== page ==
The colonial heritage has given Hong Kong a good foundation and framework for social welfare. The problem with Hong Kong at present has been a policy reversal since the Handover in 1997.
This was caused by the ideological turn of the two administrations. Given the huge reserves the government has, and the importance of social capital for the development of a knowledge/ innovation economy and society, another turn in social and welfare policies will be necessary. It will also enhance social cohesion and trust in the government that will render an effective governance possible for the new administration.
The fourth task: political reform is always necessary for any government to change.
Political reform however does not mean total negation of the existing structure, or a complete transplantation of a foreign one. There are only minor reforms to be undertaken by the local government and legislature: operational procedures and regulation for the two direct elections, abolition of appointment system for the district level councils, and probably a rethinking and restructuring of their local political and other functions.
These are important as they will tell the local population the commitment of the new administration to democracy and public political participation and their willingness to correct the mistakes made by the previous administration.
There is still some time before the election next March. Let’s see who has the courage and wisdom to challenge these fundamental issues and put forth workable solutions.
About Hong Kong’s research and development (R&D) expenditure:
“The current percentage in Hong Kong is a poor 0.7-0.8 per cent.
To catch up with the national and Guangdong averages
(of 2.2 per cent and 2.3 per cent respectively)
and to attain regional leadership,
Hong Kong needs to spend more than triple its present level.”
As with any such small geographical region, it seems too much to expect such high R&D expenditure in HK. In the whole scheme of R&D, it is also way too early to make decisive, constructive and well-informed decisions about such long-term issues as to where to place funding of R&D projects.
HK’s R&D sector would need to be succinct and concise to avoid fruitless wastage of the island’s (very) limited resources. It doesn’t have the luxury of mainland Chinese regions of being able to nurture vast, broad-based, sweeping and voluminous R&D.
Hong Kong’s resources, like it’s land and population, are comparatively limited; but what it lacks in quantity it can make up for in specialist quality.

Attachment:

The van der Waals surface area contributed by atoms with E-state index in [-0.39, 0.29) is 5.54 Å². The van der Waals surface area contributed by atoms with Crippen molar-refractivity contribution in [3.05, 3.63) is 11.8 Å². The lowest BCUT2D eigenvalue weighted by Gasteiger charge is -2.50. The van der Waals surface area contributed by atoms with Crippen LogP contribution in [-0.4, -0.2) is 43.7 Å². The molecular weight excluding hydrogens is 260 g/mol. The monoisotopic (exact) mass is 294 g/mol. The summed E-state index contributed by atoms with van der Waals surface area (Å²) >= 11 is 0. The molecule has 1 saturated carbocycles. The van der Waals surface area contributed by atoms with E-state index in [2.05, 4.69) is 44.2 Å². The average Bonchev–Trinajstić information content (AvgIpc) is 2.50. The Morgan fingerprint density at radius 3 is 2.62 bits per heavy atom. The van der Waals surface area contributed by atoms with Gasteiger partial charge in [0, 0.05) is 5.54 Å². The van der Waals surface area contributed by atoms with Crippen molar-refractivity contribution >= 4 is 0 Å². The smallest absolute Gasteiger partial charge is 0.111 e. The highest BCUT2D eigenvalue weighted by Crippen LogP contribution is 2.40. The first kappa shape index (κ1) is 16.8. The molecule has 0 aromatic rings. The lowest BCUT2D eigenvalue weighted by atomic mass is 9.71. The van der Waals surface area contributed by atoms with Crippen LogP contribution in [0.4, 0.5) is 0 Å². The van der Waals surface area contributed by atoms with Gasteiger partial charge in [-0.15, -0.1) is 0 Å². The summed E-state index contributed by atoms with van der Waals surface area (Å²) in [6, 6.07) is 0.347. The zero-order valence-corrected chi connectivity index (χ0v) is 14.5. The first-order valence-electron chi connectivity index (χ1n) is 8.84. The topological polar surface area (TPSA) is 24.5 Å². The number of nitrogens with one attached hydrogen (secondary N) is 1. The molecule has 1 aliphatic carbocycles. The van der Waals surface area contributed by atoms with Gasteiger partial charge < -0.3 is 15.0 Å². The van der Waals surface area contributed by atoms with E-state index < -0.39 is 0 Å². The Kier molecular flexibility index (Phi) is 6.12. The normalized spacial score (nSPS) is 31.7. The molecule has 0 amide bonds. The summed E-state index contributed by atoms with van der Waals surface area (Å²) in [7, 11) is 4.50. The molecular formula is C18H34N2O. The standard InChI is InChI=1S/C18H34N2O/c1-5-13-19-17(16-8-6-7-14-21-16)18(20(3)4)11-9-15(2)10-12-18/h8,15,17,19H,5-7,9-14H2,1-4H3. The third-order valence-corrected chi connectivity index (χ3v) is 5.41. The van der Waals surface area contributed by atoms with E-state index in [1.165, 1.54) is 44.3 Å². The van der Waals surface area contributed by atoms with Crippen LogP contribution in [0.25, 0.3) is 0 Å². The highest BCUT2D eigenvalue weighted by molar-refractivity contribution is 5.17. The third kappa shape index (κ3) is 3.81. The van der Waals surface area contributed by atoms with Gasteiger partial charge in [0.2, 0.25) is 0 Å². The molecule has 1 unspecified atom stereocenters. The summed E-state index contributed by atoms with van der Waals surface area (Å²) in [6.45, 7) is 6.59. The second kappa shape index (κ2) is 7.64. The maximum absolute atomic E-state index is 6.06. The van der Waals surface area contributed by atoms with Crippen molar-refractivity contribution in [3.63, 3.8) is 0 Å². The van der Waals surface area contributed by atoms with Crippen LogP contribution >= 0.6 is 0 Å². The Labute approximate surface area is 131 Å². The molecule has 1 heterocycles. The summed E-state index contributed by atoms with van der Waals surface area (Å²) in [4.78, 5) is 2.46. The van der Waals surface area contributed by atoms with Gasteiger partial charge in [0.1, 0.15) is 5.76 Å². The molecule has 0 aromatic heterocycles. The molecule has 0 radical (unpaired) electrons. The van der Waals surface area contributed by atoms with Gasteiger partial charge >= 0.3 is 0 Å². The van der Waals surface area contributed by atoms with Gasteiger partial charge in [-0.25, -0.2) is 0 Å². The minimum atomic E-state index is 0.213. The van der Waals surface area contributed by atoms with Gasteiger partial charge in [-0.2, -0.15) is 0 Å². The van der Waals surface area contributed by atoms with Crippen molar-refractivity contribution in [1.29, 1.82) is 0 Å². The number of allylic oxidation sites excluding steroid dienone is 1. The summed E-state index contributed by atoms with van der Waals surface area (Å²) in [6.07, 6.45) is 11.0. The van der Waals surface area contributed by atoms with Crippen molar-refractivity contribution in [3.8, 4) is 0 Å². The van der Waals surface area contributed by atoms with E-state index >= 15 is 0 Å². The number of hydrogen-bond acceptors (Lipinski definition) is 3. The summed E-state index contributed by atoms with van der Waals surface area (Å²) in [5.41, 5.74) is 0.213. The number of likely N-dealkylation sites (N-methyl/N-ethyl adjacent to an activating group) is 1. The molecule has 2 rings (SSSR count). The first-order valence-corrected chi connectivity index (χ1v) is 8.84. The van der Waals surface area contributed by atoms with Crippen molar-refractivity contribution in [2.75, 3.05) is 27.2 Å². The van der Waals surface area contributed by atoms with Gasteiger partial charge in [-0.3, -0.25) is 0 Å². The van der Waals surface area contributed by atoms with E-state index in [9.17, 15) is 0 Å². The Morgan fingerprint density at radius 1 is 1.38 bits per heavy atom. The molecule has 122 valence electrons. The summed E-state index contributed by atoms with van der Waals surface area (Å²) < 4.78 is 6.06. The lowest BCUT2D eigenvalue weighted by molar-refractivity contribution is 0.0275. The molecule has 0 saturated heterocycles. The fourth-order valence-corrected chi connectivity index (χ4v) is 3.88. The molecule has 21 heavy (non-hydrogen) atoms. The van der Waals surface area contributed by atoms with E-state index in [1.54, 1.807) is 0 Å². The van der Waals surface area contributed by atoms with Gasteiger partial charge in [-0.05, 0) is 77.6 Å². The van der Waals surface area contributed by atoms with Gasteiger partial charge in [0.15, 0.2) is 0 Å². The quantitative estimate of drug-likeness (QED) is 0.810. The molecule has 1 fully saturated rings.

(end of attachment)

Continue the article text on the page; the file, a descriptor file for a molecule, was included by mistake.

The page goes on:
Effectively, Hong Kong will need to be very selective about its chosen areas of R&D. There isn’t any point for Hong Kong to deploy large R&D budgets when the areas to be explored have yet to be decided upon in a well-informed and intelligent manner. Which industries/ areas are to be researched and in which direction?
The United Kingdom had a period of massive brain drain, during which its brilliance left for the United States to support and develop the US’s large R&D structure and expenditure.
The US, like mainland China, is more able to cultivate and support a wider range of R&D. Whereas the UK must be more selective, basing its use of R&D resources in the context of the US, just as Hong Kong could derive its R&D choices within the context of mainland China’s wider-ranging R&D areas.
However, Hong Kong would need to be certain it is serving its own purposes and its decisions are relevant to itself rather than merely obeying the mainland or even only covering R&D areas rejected, or not served, by the mainland.
In other words, Hong Kong should not become complacent of its position, stature and decision-making along the often confusing, uncharted and difficult-to-exit long road of research and development.
The road of research and development is where only the audacious dare to make U-turns: it is where street names chop and change according to laboratory chiefs, house numbers are rare and forks in the road are un-signposted, not to mention there are no guides since it is unexplored, pioneering territory.
Granted, some areas of research are worth covering in more than a few countries to allow the comparison of notes, but there are also many research areas where duplication of effort is just wasteful.
Both sides (China and Hong Kong) should benefit from an exchange – a secondment of brains – because some of the American located UK-brains returned home to England more able and more experienced to set up a decidedly more succinct R&D sector within the UK. Such returning UK-brains would be more well-informed to choose more relevant areas of research in the context of what has already gone on in the American sectors.
Maybe Hong Kong can find some comfort in this and take greater advantage of the vast resources of its neighbouring Motherland…